By Matthew Tungate
Restoring educational funding to pre-recession levels is the top legislative priority of the Kentucky Board of Education, members decided at their meeting last week.
The challenge, according to Tracy Goff Herman, the Kentucky Department of Education’s legislative liaison, is that state revenues are still lower than in 2009. She said she has not seen much legislative support for two proposed solutions aimed at increasing state revenue: revising the state’s tax laws or allowing expanded gaming – both of which Education Commissioner Terry Holliday has endorsed as ways to increase funding for schools.
“We’re basically fighting with other agencies for a bigger piece of the pie, and it’s a pretty small pie as it is,” Herman said.
Board members will decide at their meeting in December whether they want to endorse any measure for increased revenue –a move Associate Commissioner Kevin Brown said he could not remember the board doing in the past decade.
Herman said other educational organizations are deciding the best methods for getting schools more funding.
“It’s like asking your dad for the car keys on Saturday night,” she said. “What strategy is going to get him to give you the car keys?”
Associate Commissioner Hiren Desai said the Kentucky Department of Education has six budget priorities:
- Support Education Excellence in Kentucky (SEEK)
- flexible focus funds (professional development, including a focus on the Professional Growth and Effectiveness System; textbooks/digital content; preschool; safe schools; and extended school services)
- college- and career-readiness
- district turnaround support
- capital budget projects for the Kentucky School for the Blind and Kentucky School for the Deaf.
The SEEK funding request is for $3,866 per student, which would require an additional $60 million in FY 2015 and $90 million in FY 2016 over current funding levels.
Board member Karem reminded the board, “All this does is restore us to the numbers of ’09.”
During the meeting, the board also heard how statewide results of the Unbridled Learning for All assessment and accountability system compared to state targets. While noting growth in college- and career-readiness and graduation rate, among other areas, Holliday said he is concerned about scores for 3rd-grade reading, 6th- and 7th-grade mathematics, and among minority and low-income, or gap, students.
Holliday said he will ask groups working on increasing proficiency and gap scores to develop new strategies.
“I think this is an early warning signal, and I don’t want to wait three years and go, ‘Woe is me, we should have done something about it,’” he said.
During the meeting, the board reiterated its support for the Kentucky Core Academic Standards (KCAS) and the Next-Generation Science Standards. Holliday told the board that KDE is moving forward with implementing the science standards but will not begin testing students on the new standards until at least 2016, citing funding, district capacity and the time it takes to develop new tests. He emphasized that the state continues its support of the Next-Generation Science Standards and their incorporation into the KCAS.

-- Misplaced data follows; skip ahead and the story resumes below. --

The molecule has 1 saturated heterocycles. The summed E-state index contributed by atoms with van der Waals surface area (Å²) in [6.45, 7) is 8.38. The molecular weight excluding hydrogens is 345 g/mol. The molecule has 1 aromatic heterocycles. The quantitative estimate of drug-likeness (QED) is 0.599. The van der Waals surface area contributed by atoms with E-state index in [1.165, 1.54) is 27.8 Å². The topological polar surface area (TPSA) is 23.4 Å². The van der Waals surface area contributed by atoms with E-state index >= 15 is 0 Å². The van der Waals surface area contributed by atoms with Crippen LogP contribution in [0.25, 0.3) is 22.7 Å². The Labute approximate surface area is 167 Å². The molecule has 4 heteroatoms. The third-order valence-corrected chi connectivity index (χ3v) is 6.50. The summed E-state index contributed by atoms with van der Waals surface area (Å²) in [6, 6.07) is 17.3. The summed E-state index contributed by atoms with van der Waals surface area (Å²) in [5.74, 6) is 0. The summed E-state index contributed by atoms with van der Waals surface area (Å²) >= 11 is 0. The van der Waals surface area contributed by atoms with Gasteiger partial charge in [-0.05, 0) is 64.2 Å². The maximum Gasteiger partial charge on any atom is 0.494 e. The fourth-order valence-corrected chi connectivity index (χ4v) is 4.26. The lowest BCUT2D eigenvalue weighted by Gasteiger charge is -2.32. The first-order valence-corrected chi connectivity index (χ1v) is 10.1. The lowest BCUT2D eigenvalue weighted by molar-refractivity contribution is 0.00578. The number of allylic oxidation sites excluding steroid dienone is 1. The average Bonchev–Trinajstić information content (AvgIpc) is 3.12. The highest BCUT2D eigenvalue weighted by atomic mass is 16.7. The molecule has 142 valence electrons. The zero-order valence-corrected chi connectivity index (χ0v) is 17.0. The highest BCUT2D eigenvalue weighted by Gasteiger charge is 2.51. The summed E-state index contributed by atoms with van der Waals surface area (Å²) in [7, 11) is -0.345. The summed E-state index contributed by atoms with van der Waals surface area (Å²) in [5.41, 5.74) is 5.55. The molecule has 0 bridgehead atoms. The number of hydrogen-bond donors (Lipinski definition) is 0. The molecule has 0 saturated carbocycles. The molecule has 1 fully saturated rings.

In other business, the board:
- approved the commissioner’s recommendation that the Robertson County school district be designated as “state-assisted”
- approved changes to 704 KAR 3:305 governing minimum high school graduation requirements to clearly define what’s required for early graduation. Under the regulation, half of the base SEEK funding for the student’s senior year would go to the district; half would be available to the student as a college scholarship providing he or she meets the requirements.
- approved revisions to 704 KAR 7:125 that should result in clearer guidance to local districts in the area of attendance reporting and implementation of the Kentucky Student Information System
- approved the Statement of Consideration for 704 KAR 3:035, the Annual Professional Development Plan
- approved the Statement of Consideration for 702 KAR 1:115, Annual In-service Training of District Board Members
- approved a resolution in support of Safe Schools Week Oct. 20-26
- approved a request from the Owsley County school district to waive the list of courses in 704 KAR 3:305
- gave first reading to revisions to 704 KAR 5:080, Administration Code for Kentucky’s Assessment Program, and 703 KAR 5:070, Procedures for the Inclusion of Special Populations in the State Required Assessment and Accountability System
- discussed Kentucky Education Commissioner Terry Holliday’s annual evaluation
- heard an update on the Professional Growth and Effectiveness System
- received a report on the TELL Kentucky survey
- received a report on the Carl D. Perkins Career and Technical Education Act of 2006
The next Kentucky Board of Education meeting is scheduled for Dec. 4 in Frankfort.